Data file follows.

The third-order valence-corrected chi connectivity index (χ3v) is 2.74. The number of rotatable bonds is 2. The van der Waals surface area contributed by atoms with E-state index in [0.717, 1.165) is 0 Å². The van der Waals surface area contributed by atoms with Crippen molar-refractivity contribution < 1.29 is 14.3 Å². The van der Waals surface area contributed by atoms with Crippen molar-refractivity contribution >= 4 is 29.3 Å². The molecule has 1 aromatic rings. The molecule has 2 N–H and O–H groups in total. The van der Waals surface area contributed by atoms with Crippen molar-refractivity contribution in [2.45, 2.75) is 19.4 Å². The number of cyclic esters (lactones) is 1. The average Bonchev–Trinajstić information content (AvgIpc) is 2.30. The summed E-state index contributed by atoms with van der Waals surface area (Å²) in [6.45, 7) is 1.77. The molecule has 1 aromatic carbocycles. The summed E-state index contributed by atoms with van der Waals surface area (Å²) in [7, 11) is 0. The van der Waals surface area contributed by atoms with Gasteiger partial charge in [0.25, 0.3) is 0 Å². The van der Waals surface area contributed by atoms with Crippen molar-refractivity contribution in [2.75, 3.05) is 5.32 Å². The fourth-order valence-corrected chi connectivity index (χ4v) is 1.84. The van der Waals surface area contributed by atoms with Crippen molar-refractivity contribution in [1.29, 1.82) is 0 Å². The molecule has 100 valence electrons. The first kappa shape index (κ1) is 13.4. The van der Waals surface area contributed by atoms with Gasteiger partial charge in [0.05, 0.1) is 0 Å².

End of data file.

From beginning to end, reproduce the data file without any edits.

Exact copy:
The third-order valence-corrected chi connectivity index (χ3v) is 2.74. The number of rotatable bonds is 2. The van der Waals surface area contributed by atoms with E-state index in [0.717, 1.165) is 0 Å². The van der Waals surface area contributed by atoms with Crippen molar-refractivity contribution < 1.29 is 14.3 Å². The van der Waals surface area contributed by atoms with Crippen molar-refractivity contribution >= 4 is 29.3 Å². The molecule has 1 aromatic rings. The molecule has 2 N–H and O–H groups in total. The van der Waals surface area contributed by atoms with Crippen molar-refractivity contribution in [2.45, 2.75) is 19.4 Å². The number of cyclic esters (lactones) is 1. The average Bonchev–Trinajstić information content (AvgIpc) is 2.30. The summed E-state index contributed by atoms with van der Waals surface area (Å²) in [6.45, 7) is 1.77. The molecule has 1 aromatic carbocycles. The summed E-state index contributed by atoms with van der Waals surface area (Å²) in [7, 11) is 0. The van der Waals surface area contributed by atoms with Gasteiger partial charge in [0.25, 0.3) is 0 Å². The van der Waals surface area contributed by atoms with Crippen molar-refractivity contribution in [2.75, 3.05) is 5.32 Å². The fourth-order valence-corrected chi connectivity index (χ4v) is 1.84. The van der Waals surface area contributed by atoms with Crippen molar-refractivity contribution in [1.29, 1.82) is 0 Å². The molecule has 100 valence electrons. The first kappa shape index (κ1) is 13.4. The van der Waals surface area contributed by atoms with Gasteiger partial charge in [0.05, 0.1) is 0 Å².